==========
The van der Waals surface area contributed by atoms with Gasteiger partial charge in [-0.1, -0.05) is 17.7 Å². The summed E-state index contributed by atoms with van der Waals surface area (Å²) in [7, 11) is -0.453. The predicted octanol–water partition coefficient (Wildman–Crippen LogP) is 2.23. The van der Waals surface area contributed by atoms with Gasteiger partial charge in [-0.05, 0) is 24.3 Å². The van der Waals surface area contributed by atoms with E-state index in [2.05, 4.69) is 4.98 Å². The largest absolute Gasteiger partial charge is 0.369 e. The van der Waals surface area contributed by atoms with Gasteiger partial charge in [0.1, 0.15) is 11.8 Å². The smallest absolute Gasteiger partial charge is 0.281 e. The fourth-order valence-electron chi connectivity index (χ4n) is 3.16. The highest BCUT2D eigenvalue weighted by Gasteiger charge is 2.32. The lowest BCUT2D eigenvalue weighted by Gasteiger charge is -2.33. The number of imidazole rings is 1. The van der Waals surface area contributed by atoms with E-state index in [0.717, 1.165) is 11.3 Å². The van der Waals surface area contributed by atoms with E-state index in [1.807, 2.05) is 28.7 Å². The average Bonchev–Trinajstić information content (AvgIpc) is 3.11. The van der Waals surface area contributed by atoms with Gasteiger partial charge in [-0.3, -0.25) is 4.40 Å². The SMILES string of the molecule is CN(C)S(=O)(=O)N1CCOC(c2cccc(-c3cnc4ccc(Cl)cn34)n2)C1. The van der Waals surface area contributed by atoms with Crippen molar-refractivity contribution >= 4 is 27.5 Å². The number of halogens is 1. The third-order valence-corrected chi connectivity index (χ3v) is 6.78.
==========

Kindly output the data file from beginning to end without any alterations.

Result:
The van der Waals surface area contributed by atoms with Gasteiger partial charge in [-0.1, -0.05) is 17.7 Å². The summed E-state index contributed by atoms with van der Waals surface area (Å²) in [7, 11) is -0.453. The predicted octanol–water partition coefficient (Wildman–Crippen LogP) is 2.23. The van der Waals surface area contributed by atoms with Gasteiger partial charge in [-0.05, 0) is 24.3 Å². The van der Waals surface area contributed by atoms with E-state index in [2.05, 4.69) is 4.98 Å². The largest absolute Gasteiger partial charge is 0.369 e. The van der Waals surface area contributed by atoms with Gasteiger partial charge in [0.1, 0.15) is 11.8 Å². The smallest absolute Gasteiger partial charge is 0.281 e. The fourth-order valence-electron chi connectivity index (χ4n) is 3.16. The highest BCUT2D eigenvalue weighted by Gasteiger charge is 2.32. The lowest BCUT2D eigenvalue weighted by Gasteiger charge is -2.33. The number of imidazole rings is 1. The van der Waals surface area contributed by atoms with E-state index in [0.717, 1.165) is 11.3 Å². The van der Waals surface area contributed by atoms with E-state index in [1.807, 2.05) is 28.7 Å². The average Bonchev–Trinajstić information content (AvgIpc) is 3.11. The van der Waals surface area contributed by atoms with Gasteiger partial charge in [-0.3, -0.25) is 4.40 Å². The SMILES string of the molecule is CN(C)S(=O)(=O)N1CCOC(c2cccc(-c3cnc4ccc(Cl)cn34)n2)C1. The van der Waals surface area contributed by atoms with Crippen molar-refractivity contribution >= 4 is 27.5 Å². The number of halogens is 1. The third-order valence-corrected chi connectivity index (χ3v) is 6.78.